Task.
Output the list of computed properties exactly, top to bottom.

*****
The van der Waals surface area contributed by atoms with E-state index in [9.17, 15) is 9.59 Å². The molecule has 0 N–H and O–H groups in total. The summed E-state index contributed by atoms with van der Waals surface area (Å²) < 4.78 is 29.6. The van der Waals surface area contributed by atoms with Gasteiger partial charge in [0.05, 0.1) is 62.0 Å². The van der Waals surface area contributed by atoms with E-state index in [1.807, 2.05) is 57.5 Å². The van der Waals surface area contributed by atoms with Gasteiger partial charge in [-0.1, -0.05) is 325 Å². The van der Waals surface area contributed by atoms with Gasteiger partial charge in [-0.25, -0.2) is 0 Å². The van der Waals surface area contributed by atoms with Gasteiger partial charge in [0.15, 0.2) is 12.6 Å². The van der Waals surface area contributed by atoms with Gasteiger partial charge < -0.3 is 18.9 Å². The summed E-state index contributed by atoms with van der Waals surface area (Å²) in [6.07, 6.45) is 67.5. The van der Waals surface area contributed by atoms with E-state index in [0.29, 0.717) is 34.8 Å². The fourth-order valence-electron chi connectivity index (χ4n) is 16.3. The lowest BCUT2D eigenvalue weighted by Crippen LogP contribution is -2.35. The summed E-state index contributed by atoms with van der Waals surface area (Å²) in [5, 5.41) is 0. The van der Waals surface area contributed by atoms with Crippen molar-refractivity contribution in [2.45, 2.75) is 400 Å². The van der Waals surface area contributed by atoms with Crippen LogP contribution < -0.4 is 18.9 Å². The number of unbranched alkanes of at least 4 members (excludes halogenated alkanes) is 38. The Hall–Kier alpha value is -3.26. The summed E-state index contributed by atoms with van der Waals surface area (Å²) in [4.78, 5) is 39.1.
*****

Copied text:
The van der Waals surface area contributed by atoms with E-state index in [9.17, 15) is 9.59 Å². The molecule has 0 N–H and O–H groups in total. The summed E-state index contributed by atoms with van der Waals surface area (Å²) < 4.78 is 29.6. The van der Waals surface area contributed by atoms with Gasteiger partial charge in [0.05, 0.1) is 62.0 Å². The van der Waals surface area contributed by atoms with E-state index in [1.807, 2.05) is 57.5 Å². The van der Waals surface area contributed by atoms with Gasteiger partial charge in [-0.1, -0.05) is 325 Å². The van der Waals surface area contributed by atoms with Gasteiger partial charge in [-0.25, -0.2) is 0 Å². The van der Waals surface area contributed by atoms with Gasteiger partial charge in [0.15, 0.2) is 12.6 Å². The van der Waals surface area contributed by atoms with Gasteiger partial charge < -0.3 is 18.9 Å². The summed E-state index contributed by atoms with van der Waals surface area (Å²) in [6.07, 6.45) is 67.5. The van der Waals surface area contributed by atoms with E-state index in [0.29, 0.717) is 34.8 Å². The fourth-order valence-electron chi connectivity index (χ4n) is 16.3. The lowest BCUT2D eigenvalue weighted by Crippen LogP contribution is -2.35. The summed E-state index contributed by atoms with van der Waals surface area (Å²) in [5, 5.41) is 0. The van der Waals surface area contributed by atoms with Crippen molar-refractivity contribution in [2.45, 2.75) is 400 Å². The van der Waals surface area contributed by atoms with Crippen LogP contribution < -0.4 is 18.9 Å². The number of unbranched alkanes of at least 4 members (excludes halogenated alkanes) is 38. The Hall–Kier alpha value is -3.26. The summed E-state index contributed by atoms with van der Waals surface area (Å²) in [4.78, 5) is 39.1.